Have you ever heard of the person new to sales that was a 90-day wonder?
It’s the new salesperson who comes into the office and takes the place by storm, a “green pea” (newbie, or new salesperson) comes in guns just a blazing. So many times, inevitably something happens to the new salesperson in the first 90 days and they lose their momentum. When you are new to sales, being prepared for this can make or break your chances at success and establishing a solid foundation early in your sales career.

Reason #1] They stop hustling for everything

Of course, as a new salesperson, you’re looking to prove yourself and establish yourself amongst the other salespeople. When new salespeople come in they tend to talk to every customer they see, they call everyone they know and tell them about what they’re doing now, and they hustle around taking massive action.
The simple action of hustling, wanting to help and just making themselves available to customers makes them successful. Sales is very much a numbers game, there is no doubt the more people you talk to, the more calls you make, the more stops you make to call on a customer, the more chances you have to make a sale.
This is why so many new salespeople have success when they first start out, they talk to everyone and are usually excited about what they’re doing. But something happens, what is it?
The new salesperson starts to learn that some customers can’t buy, even when they want to because they can’t get financed, or they buy from a competitor even though you spent 2 hours with them.
The new salesperson starts hanging around with the veteran salespeople more often in the “huddle,” as Joe Verde a sales legend likes to call it, where they hear customers called strokers, tire kickers, and grinders, and the new salesperson starts to develop an opinion of his/her customers that is false.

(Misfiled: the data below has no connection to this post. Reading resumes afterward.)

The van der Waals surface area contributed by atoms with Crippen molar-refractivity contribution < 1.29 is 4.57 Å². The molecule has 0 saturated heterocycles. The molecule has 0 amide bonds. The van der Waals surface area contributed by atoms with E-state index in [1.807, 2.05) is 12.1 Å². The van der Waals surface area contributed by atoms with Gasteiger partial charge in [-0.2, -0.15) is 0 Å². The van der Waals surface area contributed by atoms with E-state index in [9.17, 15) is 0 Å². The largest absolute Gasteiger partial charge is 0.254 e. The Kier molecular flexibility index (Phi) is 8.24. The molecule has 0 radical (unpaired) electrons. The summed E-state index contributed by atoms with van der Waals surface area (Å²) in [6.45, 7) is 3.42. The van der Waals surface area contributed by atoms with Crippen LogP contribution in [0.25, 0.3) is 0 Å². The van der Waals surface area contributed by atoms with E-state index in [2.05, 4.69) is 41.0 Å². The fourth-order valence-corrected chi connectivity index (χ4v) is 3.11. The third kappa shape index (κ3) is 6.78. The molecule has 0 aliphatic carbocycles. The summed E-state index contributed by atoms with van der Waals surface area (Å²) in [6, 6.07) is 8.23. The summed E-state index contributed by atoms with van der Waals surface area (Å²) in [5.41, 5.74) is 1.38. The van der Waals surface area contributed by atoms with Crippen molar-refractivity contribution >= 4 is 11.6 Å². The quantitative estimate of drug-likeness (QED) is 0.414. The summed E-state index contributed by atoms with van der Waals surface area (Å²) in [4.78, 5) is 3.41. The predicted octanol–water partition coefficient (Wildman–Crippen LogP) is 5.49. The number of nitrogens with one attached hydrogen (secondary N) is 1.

Because of bad information now the same salesperson whom 90 days ago started out talking to everyone and having success because of it starts “pre-judging” his/her customers and trying to be more selective and “pick” the buyers. Well anyone who has been in sales for any period of time knows pre-judging customers is a recipe for failure.
Don’t do this! First of all, stay away from the groups of know it all “experienced” salespeople and the negative talk and excuses, don’t get caught up in that. Don’t pay any attention to the naysayers and the ones who haven’t achieved much success in their own careers, you want more than that!
Instead, avoid this pitfall and stick with the attitude of service, helpfulness, and willingness to hustle. You want to be diligent in your efforts and learn to work smarter not always harder, but successful people are willing to work hard and do whatever it takes so be sure to keep hustling and working deals!

Reason #2] They fail to make follow up a priority

Something else “the experienced group” will probably give the new highly motivated salesperson false information about is follow up. Don’t ever underestimate the power and the impact on your sales career follow up has. If there is one thing to really focus your efforts on its definitely follow up.
Making sure you block out time each and every day to call your sold and unsold customers are critical. But you can’t just call them over and over, you need to commit to follow up as a regular practice and employ many methods of follow up.
How many creative ways do you know to contact a person you haven’t sold other than just calling to see if they are ready to buy?
Many “experienced” salespeople will give very bad advice on follow up, but it’s not their fault entirely. Most companies, in general, are absolutely terrible when it comes to following up, that’s why it can be such a major game changer, so few do it well.
Don’t listen to claims that “customers will call you if they want to buy, you don’t need to “hound” them!” False!